So, is it a case of “scratch a Liberal, find a Tory”?
As I write, talks are still progressing between the Lib Dems and the Tories over some kind of pact that will put David Cameron into 10 Downing St.
I cannot be alone in thinking that this is not why I voted for the Lib Dems last Thursday. As a former labour supporter, I supported the Lib Dems as a progressive centre-left party with a strongly pro-EU position, a commitment to Electoral Reform and a belief in a fair society and equality of opportunity for all.
If the outcome of these negotiations is a Tory government with the Lib Dems supporting them in pushing through their legislative programme, then I can see a lot of Lib Dem voters looking elsewhere next time. Certainly, my vote will be going back to the Labour Party, which for all its faults over the last few years, still has a progressive political agenda.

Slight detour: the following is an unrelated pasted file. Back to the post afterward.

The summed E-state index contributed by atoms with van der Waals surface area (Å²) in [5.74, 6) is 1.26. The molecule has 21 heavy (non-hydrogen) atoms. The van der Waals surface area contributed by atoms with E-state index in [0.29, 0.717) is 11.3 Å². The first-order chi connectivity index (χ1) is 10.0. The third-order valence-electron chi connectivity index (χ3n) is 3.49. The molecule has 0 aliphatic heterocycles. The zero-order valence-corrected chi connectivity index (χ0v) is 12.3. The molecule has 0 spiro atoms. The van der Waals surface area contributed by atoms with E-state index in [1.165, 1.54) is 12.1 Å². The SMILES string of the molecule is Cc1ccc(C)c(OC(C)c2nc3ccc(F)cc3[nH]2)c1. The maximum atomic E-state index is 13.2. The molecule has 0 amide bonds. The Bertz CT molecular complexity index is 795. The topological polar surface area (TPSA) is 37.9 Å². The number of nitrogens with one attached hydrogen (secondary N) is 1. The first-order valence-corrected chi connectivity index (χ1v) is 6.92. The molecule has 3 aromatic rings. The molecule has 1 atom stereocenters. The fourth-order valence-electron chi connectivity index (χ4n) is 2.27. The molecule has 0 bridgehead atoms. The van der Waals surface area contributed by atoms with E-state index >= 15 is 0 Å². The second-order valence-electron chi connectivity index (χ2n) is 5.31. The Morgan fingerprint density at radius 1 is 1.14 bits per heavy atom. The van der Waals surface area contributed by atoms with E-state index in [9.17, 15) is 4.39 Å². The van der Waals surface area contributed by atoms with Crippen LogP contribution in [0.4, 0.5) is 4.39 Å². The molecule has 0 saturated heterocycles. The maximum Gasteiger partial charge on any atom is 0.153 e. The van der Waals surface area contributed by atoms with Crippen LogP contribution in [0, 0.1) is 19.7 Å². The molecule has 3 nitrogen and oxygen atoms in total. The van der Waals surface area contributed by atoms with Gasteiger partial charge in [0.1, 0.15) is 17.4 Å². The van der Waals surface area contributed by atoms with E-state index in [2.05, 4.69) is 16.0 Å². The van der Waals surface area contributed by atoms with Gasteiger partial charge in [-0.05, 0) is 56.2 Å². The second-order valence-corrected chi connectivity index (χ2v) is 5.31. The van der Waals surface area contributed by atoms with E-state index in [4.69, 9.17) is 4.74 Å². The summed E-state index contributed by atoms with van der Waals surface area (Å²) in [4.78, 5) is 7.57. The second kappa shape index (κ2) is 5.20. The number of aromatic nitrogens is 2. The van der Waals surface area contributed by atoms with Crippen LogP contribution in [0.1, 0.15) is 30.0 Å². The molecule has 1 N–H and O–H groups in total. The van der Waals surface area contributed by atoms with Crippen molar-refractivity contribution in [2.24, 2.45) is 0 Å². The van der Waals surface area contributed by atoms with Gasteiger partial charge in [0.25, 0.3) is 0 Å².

Cameron won’t be promising PR as part of this deal, some kind of talking shop will be the only carrot on offer here, and I seriously doubt that he will be changing the essentially Eurosceptic stance of the Conservative party. We will see the Liberals powerless to stop Tory cuts in essential public services. Powerless because they know that if they try and break out of this marriage of convenience, they will be slaughtered at the polls if Cameron’s minority government falls in a Vote of Confidence.
The Lib Dems are on the brink of making a massive political miscalculation. They look like they are about to throw away the best chance for a reform of our outdated electoral system for decades, simply because Nick Clegg is dazzled by the prospect of a small slice of power.
There is nothing on earth that would ever cause me to vote Tory and I didn’t vote Lib Dem to get the Tories.
If this deal comes together, I won’t be making that mistake again.
My vote will be going back to Labour in future.